One of the album's strongest tracks, "Madera" ("Wood"), is about the recent murders of 400 women in Juárez, just across the border from El Paso, Texas. "We started our tour June 11 in Ciudad Juárez because a lot of women are being killed there. It's been 11 years of killing," Hernández says. "We talk about other places, too, where people were shot and killed by government people." (For more information on the murders, see www.jaguaresmx.com for related links, in both English and Spanish.)
Jaguares are working with Amnesty International on a campaign called Justice for the Women of Juárez and Chihuahua. The group hopes to pressure the Mexican government into stopping the killings and solving the murders. In an earlier interview, Hernández explained, "We want to keep applying pressure and get some justice. It has become a catastrophe, almost a genocide."
The other songs on the new CD are equally solid. Unlike the band's previous album, an all-acoustic collection of Jaguares and Caifanes songs called El Primer Instinto, the new album returns to the band's electric sound, though Hernández says the band made some production changes. For one thing, the band and its longtime producer, Adrian Belew (guitarist for King Crimson, David Bowie and others), recorded in Nashville.
"Everything was different this time," he says. "The exposure of the songs, the way the songs are built, the way we worked the guitars — all different. The rhythm section is worked entirely differently. It sounds very fresh. To me, it sounds like a band recording their first album."
On the first cut, "Bruja Canibal" ("Cannibal Witch"), Hernández sings in Spanish, "Show me where the world breathes from/I need its air to kiss you." Ever the romantic, he writes of love as though it could cure the world's ills. He also writes with a poison pen. In the final track, "Está Muy Claro" ("It's All So Clear"), he writes of his disillusionment with the Mexican political system in much the way Steve Earle writes of his anger toward the Bush administration. "In my country, the system has lost itself," sings Hernández. "Lost its belief, its autonomy; lost its peace/lost its history, its present; lost you."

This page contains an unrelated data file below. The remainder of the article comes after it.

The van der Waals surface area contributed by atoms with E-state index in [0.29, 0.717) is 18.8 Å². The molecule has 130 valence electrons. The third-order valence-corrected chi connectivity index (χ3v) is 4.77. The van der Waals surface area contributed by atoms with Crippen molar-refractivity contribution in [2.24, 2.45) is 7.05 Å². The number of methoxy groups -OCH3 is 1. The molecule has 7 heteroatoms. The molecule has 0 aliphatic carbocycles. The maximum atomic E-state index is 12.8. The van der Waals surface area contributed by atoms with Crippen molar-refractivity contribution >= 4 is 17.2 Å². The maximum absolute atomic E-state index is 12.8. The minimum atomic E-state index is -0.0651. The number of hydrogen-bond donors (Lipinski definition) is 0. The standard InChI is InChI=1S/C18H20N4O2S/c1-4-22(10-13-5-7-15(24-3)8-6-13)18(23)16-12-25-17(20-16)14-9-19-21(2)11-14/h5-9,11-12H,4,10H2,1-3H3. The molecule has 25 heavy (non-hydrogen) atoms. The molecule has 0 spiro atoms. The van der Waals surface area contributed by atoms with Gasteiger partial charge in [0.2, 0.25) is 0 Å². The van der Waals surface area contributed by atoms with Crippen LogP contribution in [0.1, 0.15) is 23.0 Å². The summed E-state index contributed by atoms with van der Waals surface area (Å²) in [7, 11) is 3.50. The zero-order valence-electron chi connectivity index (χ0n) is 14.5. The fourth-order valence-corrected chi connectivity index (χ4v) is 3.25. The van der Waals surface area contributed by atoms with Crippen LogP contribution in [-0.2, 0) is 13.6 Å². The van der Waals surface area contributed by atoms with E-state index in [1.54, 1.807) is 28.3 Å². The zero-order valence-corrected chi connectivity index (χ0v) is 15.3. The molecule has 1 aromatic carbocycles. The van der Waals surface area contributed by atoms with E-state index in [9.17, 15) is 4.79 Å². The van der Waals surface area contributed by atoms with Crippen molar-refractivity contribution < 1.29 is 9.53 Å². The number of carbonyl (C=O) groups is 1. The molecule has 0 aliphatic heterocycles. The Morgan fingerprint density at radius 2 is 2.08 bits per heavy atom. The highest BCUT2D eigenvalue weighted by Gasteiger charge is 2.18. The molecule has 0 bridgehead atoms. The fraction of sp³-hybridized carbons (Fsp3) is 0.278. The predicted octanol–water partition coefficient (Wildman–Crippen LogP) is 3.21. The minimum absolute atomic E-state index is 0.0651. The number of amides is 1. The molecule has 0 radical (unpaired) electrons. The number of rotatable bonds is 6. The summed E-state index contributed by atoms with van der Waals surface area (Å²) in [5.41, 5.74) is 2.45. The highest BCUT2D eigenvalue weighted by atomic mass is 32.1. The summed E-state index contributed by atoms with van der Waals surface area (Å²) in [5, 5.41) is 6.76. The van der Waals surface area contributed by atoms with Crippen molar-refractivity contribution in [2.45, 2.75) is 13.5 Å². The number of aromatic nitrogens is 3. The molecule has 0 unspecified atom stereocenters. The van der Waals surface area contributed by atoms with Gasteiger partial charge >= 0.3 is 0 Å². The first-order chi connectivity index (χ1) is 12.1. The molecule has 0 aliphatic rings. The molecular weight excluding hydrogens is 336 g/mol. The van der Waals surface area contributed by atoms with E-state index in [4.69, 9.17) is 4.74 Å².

As the leading exponent of rock en Español, Hernández has plenty to say of the music's future. "It's a huge movement in Mexico. Right now, the surf sound is huge. There are all kinds of these underground movements. There was 100,000 people at one show on the Zocalo [Mexico City's main square]." But like U.S. cities ruled by corporate radio, there are few outlets in Mexico where people can hear good, important music. In an earlier interview, Hernández complained, "Mexico City has 23 million people but no places to make concerts, no place to play."
His anger over the dearth of good music venues fuels his anger over Mexico's more important political issues. Discussing the city of Chiapas and the Zapatistas in southern Mexico, he patiently explains, "The most important thing is to recover human rights ... to assist people fighting for their rights, such as their right to vote."
And so defines Jaguares: politics, music and magic, direct from the Mexican underground, with little help from mainstream radio.